Quality of life in pediatric bipolar disorder

Andrew J. Freeman, Eric A. Youngstrom, Erin Michalak, Rebecca Siegel, Oren I. Meyers, Robert L. Findling

Research output: Contribution to journalArticlepeer-review


OBJECTIVE. Bipolar disorder is a common mood disorder associated with significant disability and impairment in quality of life in adults. Little research has examined the impact of the disorder on quality of life in children and adolescents. The current study examines the quality of life in children and adolescents with bipolar disorder compared with other physical and psychiatric illnesses. METHODS. This study included 529 youth and caregiver pairs who sought services at a community mental health center or an academic medical center. Diagnoses were based on semistructured interviews of caregivers and youths, and quality of life was determined by the parent-reported Revised Children Quality of Life Questioinnaire (KINDL) questionnaire and compared with published benchmarks for many medical illnesses. RESULTS. Mean age of the youths was 12.0 years, 57% were boys, 72% were black, 22% were white, and 17% had received bipolar disorder diagnoses. Youths with bipolar disorder had significantly lower quality-of-life scores than youths with asthma, atopic dermatitis, obesity, arthritis, oxygen dependence, heart surgery during infancy, depression, behavior disorders, and nonmood and nonbehavior psychiatric diagnoses. CONCLUSIONS. Youths with bipolar disorder reported lower quality of life than other youths encountered in pediatric practice. Pediatricians should attend not only to the child's mood symptoms but also to the overall impairment of the disorder.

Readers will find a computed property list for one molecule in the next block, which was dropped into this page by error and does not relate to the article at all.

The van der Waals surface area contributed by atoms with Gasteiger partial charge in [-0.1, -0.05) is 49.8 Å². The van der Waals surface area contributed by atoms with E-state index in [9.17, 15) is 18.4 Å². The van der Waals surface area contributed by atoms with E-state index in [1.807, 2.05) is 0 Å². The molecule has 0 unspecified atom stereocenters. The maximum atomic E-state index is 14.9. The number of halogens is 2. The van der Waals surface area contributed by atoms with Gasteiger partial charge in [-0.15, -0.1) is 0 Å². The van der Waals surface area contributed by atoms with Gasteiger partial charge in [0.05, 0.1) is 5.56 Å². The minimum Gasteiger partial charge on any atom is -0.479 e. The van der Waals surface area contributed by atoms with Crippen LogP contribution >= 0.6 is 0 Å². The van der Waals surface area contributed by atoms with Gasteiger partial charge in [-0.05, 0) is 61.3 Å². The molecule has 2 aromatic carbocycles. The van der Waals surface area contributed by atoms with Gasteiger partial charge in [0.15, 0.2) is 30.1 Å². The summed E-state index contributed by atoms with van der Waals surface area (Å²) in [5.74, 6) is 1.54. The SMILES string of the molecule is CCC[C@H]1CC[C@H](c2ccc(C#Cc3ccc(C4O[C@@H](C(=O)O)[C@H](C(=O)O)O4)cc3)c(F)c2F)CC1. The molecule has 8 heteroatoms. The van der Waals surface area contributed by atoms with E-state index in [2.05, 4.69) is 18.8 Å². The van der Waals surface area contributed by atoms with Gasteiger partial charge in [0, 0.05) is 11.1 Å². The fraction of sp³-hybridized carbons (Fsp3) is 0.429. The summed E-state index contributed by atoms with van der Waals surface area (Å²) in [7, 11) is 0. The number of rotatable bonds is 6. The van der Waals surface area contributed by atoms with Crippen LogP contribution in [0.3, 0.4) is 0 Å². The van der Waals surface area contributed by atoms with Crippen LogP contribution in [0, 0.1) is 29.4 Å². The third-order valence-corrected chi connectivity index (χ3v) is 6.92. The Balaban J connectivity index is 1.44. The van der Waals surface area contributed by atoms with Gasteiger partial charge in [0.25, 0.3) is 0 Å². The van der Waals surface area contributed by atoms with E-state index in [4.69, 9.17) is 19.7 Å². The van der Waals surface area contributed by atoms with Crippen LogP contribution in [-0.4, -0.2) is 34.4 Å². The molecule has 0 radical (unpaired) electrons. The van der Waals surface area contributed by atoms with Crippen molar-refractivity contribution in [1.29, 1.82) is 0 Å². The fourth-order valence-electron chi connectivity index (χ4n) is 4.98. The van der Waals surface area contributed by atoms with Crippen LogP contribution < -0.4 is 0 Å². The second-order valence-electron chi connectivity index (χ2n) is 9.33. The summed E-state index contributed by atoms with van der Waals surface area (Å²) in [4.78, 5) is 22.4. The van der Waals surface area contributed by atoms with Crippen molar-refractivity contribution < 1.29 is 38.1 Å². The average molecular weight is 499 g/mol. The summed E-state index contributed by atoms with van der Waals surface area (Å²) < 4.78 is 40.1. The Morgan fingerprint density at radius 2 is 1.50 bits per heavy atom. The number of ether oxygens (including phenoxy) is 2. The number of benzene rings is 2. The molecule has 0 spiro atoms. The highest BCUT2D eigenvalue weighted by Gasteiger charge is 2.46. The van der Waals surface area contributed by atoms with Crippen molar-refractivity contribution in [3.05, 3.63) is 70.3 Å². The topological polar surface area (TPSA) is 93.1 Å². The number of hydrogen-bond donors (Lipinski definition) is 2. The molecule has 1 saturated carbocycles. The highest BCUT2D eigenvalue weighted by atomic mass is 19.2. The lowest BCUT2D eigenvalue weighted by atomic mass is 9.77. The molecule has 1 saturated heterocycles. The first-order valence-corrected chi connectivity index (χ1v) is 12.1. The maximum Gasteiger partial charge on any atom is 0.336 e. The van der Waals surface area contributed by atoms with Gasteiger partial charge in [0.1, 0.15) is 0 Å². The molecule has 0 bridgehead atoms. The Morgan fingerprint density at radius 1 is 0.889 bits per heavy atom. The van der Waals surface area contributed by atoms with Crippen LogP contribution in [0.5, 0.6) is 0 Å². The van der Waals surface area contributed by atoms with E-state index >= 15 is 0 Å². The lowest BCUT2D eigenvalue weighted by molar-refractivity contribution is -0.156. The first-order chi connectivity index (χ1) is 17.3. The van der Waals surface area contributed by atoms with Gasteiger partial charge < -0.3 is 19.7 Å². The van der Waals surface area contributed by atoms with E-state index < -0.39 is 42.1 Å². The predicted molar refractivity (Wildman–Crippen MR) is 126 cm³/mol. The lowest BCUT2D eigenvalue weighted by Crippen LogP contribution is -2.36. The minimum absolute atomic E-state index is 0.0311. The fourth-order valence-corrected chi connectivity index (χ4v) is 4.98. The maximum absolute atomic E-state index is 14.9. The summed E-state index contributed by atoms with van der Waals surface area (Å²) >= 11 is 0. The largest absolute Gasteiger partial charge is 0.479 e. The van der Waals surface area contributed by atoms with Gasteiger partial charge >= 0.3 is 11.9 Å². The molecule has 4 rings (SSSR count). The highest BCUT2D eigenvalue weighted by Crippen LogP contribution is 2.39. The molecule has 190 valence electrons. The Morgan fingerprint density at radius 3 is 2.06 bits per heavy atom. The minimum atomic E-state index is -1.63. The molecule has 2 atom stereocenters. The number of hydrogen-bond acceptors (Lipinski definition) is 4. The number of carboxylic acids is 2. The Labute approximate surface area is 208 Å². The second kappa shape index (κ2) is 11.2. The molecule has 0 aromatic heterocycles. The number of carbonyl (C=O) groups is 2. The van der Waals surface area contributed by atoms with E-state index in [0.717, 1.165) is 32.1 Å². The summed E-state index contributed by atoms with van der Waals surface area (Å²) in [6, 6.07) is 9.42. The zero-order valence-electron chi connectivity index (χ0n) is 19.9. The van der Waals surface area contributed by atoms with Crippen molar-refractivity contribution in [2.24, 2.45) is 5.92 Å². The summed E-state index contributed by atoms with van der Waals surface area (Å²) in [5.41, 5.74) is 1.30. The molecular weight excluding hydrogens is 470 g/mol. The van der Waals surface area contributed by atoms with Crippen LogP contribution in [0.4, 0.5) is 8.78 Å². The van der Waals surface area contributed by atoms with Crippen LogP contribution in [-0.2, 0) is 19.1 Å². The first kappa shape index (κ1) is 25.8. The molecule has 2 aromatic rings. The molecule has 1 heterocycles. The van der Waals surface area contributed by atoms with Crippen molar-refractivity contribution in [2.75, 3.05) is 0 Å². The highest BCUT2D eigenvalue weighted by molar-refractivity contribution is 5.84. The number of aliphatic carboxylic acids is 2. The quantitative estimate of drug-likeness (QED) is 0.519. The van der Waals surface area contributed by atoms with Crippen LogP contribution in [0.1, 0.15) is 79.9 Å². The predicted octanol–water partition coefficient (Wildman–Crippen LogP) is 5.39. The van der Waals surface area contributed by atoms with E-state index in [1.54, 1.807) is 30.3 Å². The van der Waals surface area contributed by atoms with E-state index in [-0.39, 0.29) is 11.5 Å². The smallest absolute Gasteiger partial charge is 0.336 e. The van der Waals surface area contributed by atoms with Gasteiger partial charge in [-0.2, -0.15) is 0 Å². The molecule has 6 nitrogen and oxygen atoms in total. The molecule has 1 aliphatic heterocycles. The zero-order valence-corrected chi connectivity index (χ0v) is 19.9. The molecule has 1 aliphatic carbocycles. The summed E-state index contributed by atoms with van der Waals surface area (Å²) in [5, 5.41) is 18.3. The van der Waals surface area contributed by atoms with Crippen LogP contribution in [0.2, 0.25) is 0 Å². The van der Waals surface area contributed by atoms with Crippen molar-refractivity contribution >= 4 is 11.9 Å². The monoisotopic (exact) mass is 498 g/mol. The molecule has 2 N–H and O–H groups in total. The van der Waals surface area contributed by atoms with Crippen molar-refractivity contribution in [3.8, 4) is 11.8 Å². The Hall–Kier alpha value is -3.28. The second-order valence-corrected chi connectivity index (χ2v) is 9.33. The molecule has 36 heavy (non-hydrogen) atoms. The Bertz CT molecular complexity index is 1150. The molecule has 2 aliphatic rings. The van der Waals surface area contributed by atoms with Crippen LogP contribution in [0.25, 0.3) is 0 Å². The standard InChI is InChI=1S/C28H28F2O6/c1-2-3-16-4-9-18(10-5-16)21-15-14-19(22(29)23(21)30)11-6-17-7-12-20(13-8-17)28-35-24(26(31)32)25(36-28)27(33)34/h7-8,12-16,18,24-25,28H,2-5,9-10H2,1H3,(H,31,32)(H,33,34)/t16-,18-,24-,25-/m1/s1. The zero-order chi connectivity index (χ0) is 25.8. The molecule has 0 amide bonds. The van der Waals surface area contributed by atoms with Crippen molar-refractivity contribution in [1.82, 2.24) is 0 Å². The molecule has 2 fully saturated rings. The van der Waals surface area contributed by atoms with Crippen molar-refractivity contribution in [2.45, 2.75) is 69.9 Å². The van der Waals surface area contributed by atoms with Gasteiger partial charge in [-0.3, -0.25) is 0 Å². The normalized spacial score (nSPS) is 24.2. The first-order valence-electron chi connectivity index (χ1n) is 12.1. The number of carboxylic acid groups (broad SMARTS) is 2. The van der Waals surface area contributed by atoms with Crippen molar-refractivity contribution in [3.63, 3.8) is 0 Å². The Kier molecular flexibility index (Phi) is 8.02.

Original languageEnglish (US)
Pages (from-to)e446-e452
Issue number3
StatePublished - Mar 2009
Externally publishedYes


  • Bipolar disorder
  • Children and adolescents
  • Medical illness
  • Quality of life

ASJC Scopus subject areas

  • Pediatrics, Perinatology, and Child Health


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